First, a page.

It is a further object of the invention to establish the optical connection between the terminal faces of the central mixer waveguide and the optical channels, either single fibres or bunches of fibres, coming from the transmitters and receivers by means of as many intermediate waveguides as there are channels. These intermediate waveguides are combined at one of their ends into two contiguous sets so that the terminal faces of the central waveguide can receive the maximum number of channels. The other ends of these intermediate waveguides, arranged in such a fashion that the corresponding apertures are coplanar, are by contrast sufficiently separated from one another in order for each of them to be equipped with a mechanical connecting device allowing the incoming and outgoing optical channels to be plugged in and locked.
It is another object of the invention to provide a multichannel optical coupler in the form of a single lumped component which can be attached to the front panel of an item of equipment, since the incoming and outgoing connections are arranged in one and the same plane and use standard plug-in arrangements. A coupler of this kind achieves the maximum reduction in insertion losses by optimising the utilisation factor of the terminal faces of the central waveguide. Its one-piece structure means that it is strong, too. Finally, as will become apparent later on, its manufacture requires only a small number of separate components and a limited number of polishing operations, so that the cost price is limited.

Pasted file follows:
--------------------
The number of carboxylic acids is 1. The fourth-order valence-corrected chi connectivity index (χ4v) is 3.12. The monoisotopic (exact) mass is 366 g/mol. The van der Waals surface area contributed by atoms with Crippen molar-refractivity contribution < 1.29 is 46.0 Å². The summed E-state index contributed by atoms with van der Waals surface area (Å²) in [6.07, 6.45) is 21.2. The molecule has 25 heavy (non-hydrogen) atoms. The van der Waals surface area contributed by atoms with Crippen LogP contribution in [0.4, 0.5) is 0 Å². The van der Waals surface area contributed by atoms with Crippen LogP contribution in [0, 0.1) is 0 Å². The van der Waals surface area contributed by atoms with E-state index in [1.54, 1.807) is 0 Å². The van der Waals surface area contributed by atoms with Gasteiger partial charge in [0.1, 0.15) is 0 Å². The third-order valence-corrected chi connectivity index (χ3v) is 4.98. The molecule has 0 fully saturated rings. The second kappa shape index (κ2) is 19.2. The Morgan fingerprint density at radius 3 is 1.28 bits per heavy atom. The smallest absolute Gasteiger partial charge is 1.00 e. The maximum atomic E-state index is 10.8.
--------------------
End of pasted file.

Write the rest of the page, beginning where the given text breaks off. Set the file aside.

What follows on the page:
The novel features which are believed to be characteristic of the invention, both as to organization and method of operation, together with further objects and advantages thereof, will be better understood from the following description considered in connection with the accompanying drawings in which several preferred embodiments of the invention are illustrated by way of example. It is to be expressly understood, however that the drawings are for the purpose of illustration and description only and are not intended as a definition of the limits of the invention.